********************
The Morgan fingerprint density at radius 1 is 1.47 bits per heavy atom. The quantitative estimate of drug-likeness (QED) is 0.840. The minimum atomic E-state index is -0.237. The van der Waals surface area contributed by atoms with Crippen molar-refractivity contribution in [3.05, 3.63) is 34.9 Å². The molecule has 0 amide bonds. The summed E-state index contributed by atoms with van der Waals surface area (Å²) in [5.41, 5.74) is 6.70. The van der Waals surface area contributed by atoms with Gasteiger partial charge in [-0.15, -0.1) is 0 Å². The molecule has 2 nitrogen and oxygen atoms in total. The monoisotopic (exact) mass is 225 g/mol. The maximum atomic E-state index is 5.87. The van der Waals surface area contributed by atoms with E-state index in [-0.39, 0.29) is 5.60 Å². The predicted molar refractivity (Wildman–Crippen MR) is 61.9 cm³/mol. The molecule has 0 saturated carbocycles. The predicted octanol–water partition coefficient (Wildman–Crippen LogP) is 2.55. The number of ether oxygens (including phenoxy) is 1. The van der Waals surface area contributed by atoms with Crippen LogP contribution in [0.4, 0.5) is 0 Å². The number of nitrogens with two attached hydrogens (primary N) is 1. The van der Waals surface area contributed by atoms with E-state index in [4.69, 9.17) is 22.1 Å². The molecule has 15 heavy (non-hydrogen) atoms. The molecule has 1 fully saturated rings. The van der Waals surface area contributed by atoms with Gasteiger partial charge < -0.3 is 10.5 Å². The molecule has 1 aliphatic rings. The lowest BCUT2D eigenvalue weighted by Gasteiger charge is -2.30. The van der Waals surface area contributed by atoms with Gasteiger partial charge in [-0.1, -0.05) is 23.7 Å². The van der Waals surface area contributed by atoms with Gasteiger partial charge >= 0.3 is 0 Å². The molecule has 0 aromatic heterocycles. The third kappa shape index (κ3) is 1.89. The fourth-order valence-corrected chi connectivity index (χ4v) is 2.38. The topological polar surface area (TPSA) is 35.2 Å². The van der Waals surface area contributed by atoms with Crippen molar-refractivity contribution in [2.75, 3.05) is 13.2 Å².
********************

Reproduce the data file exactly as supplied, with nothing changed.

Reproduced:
The Morgan fingerprint density at radius 1 is 1.47 bits per heavy atom. The quantitative estimate of drug-likeness (QED) is 0.840. The minimum atomic E-state index is -0.237. The van der Waals surface area contributed by atoms with Crippen molar-refractivity contribution in [3.05, 3.63) is 34.9 Å². The molecule has 0 amide bonds. The summed E-state index contributed by atoms with van der Waals surface area (Å²) in [5.41, 5.74) is 6.70. The van der Waals surface area contributed by atoms with Gasteiger partial charge in [-0.15, -0.1) is 0 Å². The molecule has 2 nitrogen and oxygen atoms in total. The monoisotopic (exact) mass is 225 g/mol. The maximum atomic E-state index is 5.87. The van der Waals surface area contributed by atoms with E-state index in [-0.39, 0.29) is 5.60 Å². The predicted molar refractivity (Wildman–Crippen MR) is 61.9 cm³/mol. The molecule has 0 saturated carbocycles. The predicted octanol–water partition coefficient (Wildman–Crippen LogP) is 2.55. The number of ether oxygens (including phenoxy) is 1. The van der Waals surface area contributed by atoms with Crippen LogP contribution in [0.4, 0.5) is 0 Å². The number of nitrogens with two attached hydrogens (primary N) is 1. The van der Waals surface area contributed by atoms with E-state index in [4.69, 9.17) is 22.1 Å². The molecule has 15 heavy (non-hydrogen) atoms. The molecule has 1 fully saturated rings. The van der Waals surface area contributed by atoms with Gasteiger partial charge < -0.3 is 10.5 Å². The molecule has 1 aliphatic rings. The lowest BCUT2D eigenvalue weighted by Gasteiger charge is -2.30. The van der Waals surface area contributed by atoms with Gasteiger partial charge in [-0.1, -0.05) is 23.7 Å². The van der Waals surface area contributed by atoms with Gasteiger partial charge >= 0.3 is 0 Å². The molecule has 0 aromatic heterocycles. The third kappa shape index (κ3) is 1.89. The fourth-order valence-corrected chi connectivity index (χ4v) is 2.38. The topological polar surface area (TPSA) is 35.2 Å². The van der Waals surface area contributed by atoms with Crippen molar-refractivity contribution in [2.75, 3.05) is 13.2 Å².